Teacher, trainer and materials writer Samantha Lewis answers The Image Conference questionnaire.
Your favourite film/work of art/video game:
I don’t have a favourite film – too many to choose from. A couple of great ones which immediately spring to mind are “Life is beautiful” and “Once”.
.Your favourite video to use in class:
I often use http://learnenglishteens.britishcouncil.org/ because there’s a wide range of short videos with level-appropriate activities about all sorts of topics.
Useful image-related teaching tool:
My students absolutely love using the video creation tool www.animoto.com. The 30-second version is a manageable length for younger teens and they find the tool easy to use. In a couple of classes they can plan and put together a video with their own images, music and text. Students set their peers a viewing task to answer while we watch the final versions in class.
However, a staple with my younger primary students are good old flashcards. You can get so much mileage out of a few pictures!
Why are you interested in using images in your classes?
I can’t really imagine a class without images – they immediately motivate and engage students. They’re versatile, can be used with any activity and are so easy to get hold of.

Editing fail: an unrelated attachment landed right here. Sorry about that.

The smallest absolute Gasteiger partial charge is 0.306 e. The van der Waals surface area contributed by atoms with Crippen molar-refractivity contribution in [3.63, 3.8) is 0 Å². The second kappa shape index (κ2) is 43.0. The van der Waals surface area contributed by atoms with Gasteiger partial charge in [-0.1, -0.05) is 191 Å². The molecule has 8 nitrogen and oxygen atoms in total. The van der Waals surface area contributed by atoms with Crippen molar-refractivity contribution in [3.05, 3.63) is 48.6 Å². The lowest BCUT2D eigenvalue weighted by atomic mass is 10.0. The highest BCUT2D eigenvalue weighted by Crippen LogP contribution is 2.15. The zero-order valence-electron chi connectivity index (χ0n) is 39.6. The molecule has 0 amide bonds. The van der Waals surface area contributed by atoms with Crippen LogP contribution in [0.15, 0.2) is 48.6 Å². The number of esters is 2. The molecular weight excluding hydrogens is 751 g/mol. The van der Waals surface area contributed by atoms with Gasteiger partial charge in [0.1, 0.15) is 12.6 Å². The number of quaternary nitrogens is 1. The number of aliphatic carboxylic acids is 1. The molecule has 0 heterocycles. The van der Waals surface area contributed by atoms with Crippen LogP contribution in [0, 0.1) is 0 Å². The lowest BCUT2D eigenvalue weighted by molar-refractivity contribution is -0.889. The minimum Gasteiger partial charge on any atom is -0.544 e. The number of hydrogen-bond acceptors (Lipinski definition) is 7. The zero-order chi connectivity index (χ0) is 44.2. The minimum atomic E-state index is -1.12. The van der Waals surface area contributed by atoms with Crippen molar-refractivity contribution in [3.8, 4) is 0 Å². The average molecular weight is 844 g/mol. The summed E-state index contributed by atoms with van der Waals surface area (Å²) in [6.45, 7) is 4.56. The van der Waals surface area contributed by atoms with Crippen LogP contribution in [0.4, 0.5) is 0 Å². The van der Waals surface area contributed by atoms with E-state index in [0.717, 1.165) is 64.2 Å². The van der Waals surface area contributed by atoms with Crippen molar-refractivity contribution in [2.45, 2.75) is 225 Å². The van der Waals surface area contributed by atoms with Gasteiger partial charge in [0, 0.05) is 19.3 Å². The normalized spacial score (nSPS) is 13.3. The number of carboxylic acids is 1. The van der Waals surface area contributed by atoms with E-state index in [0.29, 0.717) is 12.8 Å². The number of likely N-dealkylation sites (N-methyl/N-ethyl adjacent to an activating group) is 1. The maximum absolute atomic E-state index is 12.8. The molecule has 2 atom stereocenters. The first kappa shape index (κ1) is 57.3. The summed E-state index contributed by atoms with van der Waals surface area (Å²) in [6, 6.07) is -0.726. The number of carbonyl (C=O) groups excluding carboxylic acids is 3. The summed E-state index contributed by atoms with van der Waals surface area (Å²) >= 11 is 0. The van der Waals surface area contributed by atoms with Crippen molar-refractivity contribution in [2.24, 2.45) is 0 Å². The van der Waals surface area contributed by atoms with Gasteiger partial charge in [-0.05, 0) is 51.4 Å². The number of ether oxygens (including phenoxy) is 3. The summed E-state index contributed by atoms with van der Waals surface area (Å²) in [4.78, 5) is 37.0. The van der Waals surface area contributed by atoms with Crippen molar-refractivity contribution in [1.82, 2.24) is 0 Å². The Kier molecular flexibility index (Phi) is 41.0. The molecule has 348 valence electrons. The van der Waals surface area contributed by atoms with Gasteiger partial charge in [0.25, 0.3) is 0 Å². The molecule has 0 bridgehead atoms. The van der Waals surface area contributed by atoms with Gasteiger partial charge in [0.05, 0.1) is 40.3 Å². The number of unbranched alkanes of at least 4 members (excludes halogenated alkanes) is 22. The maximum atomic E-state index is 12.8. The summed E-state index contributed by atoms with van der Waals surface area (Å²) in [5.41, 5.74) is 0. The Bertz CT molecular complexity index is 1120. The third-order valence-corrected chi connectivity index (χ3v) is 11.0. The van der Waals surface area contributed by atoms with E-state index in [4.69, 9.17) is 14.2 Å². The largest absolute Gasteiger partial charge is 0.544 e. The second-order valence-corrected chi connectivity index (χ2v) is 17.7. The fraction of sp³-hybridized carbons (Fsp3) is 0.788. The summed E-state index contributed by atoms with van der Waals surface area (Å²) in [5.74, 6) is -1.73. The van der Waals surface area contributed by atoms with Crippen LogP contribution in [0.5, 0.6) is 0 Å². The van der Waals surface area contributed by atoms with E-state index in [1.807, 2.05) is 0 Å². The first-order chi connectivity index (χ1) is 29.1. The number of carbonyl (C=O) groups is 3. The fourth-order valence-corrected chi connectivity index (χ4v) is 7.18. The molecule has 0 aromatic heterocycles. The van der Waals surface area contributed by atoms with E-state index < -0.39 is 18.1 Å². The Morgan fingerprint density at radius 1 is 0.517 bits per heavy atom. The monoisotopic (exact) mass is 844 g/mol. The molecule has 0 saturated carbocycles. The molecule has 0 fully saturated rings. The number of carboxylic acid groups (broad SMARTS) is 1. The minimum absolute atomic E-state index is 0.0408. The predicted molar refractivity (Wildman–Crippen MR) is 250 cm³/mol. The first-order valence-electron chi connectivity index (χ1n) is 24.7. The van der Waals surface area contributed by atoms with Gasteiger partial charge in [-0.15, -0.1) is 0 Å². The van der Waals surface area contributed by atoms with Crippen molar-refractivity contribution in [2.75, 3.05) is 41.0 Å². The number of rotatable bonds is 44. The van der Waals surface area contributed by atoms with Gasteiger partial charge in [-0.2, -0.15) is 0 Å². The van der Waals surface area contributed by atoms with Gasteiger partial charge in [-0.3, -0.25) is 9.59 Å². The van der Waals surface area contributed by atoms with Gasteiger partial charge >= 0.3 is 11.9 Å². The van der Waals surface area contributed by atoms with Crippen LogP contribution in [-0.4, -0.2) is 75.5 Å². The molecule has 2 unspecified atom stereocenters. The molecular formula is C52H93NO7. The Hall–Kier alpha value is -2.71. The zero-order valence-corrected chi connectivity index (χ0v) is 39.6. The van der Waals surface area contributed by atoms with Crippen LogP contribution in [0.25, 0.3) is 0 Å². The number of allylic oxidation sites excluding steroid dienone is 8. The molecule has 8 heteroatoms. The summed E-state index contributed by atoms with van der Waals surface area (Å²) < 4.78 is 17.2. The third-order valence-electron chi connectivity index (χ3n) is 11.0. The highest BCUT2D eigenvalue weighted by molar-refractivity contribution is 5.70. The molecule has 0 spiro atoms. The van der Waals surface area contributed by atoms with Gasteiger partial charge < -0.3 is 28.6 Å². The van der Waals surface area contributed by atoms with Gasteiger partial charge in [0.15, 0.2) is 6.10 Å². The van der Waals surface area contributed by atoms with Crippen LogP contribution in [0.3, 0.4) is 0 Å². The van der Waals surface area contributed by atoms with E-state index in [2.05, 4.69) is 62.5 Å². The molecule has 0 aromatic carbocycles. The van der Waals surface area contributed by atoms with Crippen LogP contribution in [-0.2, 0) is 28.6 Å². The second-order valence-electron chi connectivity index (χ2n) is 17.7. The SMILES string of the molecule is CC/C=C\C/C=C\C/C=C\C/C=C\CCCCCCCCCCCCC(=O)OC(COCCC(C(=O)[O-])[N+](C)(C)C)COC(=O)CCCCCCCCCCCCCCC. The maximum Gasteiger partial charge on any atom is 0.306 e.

What should your audience expect to learn?
Some features of comics and graphic novels and how they can be exploited in pre-, while and post reading tasks to work on skills, language and pronunciation.
What are three words that sum up your session?
Visual, participative, different!
Which other presenter(s) are you looking forward to seeing?
As many as possible – there’s such a great range to choose from!
Read more about Samantha and her session below.
Samantha Lewis teaches young learners and is Junior Academic Coordinator at the British Council in Somosaguas, Madrid. She writes for the British Council teen website http://learnenglishteens.britishcouncil.org/ and is co-author of Interactive, Cambridge’s new course for lower-secondary students. She has trained primary and secondary school teachers of English and has an MA specializing in English Language Teaching in secondary schools.
Getting to Grips with Graphic Novels
This workshop looks at the nature of graphic novels and reasons for using them with ELT students. Participants take part in a variety of skills and language activities based on a range of teen-friendly graphic novels including those in Interactive, Cambridge’s new teen course. It also focuses on online resources available for students to read, create and share their own comics.